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The B.C. Conservative Party, led by John Cummins (pictured), has not commented on the circumstances that led to Jeff Sprague’s departure from the campaign, except to call it an “unfortunate personal incident.” (Eric Dreger/The Canadian Press)
The B.C. Conservative Party, led by John Cummins (pictured), has not commented on the circumstances that led to Jeff Sprague’s departure from the campaign, except to call it an “unfortunate personal incident.” (Eric Dreger/The Canadian Press)

Candidate resigns amid drunk driving allegations Add to ...

The B.C. Conservative Party has announced a replacement for North Vancouver-Lonsdale candidate Jeff Sprague, who resigned amid allegations of impaired driving. Mr. Sprague, who has been active with the party since 2011, resigned Sunday night to deal with “an unfortunate personal incident,” according to the party. No other details have been released and Mr. Sprague’s candidate profile has been pulled from the party’s website.

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North Vancouver RCMP Corporal Richard De Jong confirmed the department launched an impaired driving investigation on Thursday after a vehicle struck several parked cars at the corner of St. Davids Avenue and East 2nd Street and left the scene. However, police could not confirm Mr. Sprague was behind the wheel as the driver had not yet been formally charged as of Monday afternoon. Just 12 hours after Mr. Sprague’s resignation, the B.C. Conservative Party had inserted a place-holder page for a candidate named Allan Molyneaux in North Vancouver-Lonsdale. Mr. Molyneaux studied at the University of Victoria and worked as a real estate appraiser, according to his Facebook page.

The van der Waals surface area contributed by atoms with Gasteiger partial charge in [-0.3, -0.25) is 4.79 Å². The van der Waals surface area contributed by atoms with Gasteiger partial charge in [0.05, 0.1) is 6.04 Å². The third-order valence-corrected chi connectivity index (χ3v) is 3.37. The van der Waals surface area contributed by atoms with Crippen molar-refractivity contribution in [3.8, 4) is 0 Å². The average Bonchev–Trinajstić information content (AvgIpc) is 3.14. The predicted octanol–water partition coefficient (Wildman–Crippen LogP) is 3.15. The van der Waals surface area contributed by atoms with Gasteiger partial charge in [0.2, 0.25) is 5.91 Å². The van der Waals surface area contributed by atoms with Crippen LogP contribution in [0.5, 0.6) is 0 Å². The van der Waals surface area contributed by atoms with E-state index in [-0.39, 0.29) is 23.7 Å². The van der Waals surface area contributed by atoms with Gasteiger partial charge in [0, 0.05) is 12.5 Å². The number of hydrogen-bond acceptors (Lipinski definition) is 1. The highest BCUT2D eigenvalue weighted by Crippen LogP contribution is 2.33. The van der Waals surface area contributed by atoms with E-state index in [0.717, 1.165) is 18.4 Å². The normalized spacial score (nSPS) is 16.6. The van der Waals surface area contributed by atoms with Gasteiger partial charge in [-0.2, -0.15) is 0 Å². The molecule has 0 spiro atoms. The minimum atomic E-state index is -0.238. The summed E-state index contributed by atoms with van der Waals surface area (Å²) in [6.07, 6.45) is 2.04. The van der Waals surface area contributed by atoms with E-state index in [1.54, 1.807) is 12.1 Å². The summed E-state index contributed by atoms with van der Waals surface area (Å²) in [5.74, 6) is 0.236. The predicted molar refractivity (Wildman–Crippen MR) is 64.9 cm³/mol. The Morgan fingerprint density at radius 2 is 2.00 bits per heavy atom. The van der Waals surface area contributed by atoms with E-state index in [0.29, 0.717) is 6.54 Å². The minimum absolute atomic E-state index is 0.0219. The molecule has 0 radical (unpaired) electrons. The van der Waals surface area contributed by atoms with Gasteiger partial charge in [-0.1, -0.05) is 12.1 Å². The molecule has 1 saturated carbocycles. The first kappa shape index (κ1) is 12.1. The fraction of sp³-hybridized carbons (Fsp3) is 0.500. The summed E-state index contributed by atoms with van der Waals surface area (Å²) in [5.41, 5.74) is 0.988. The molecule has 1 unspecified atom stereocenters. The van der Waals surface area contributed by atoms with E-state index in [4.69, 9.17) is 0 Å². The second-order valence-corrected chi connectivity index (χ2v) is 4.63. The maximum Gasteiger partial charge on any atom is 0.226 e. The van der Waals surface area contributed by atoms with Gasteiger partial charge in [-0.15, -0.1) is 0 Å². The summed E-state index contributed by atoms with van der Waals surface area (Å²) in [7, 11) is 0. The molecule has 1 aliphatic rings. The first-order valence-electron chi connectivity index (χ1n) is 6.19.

“The present B.C. Government is now making noices [sic] about the challenges to balance the Budget,” he wrote in a December, 2011, status update announcing he had joined the B.C. Conservative Party. “They appear unwilling to do the tough things necessary to get the job done. We need a new approach and new Leadership in BC to ensure that what is happening in Europe does not happen in B.C.”

The party is running 55 candidates across B.C.’s 85 ridings.

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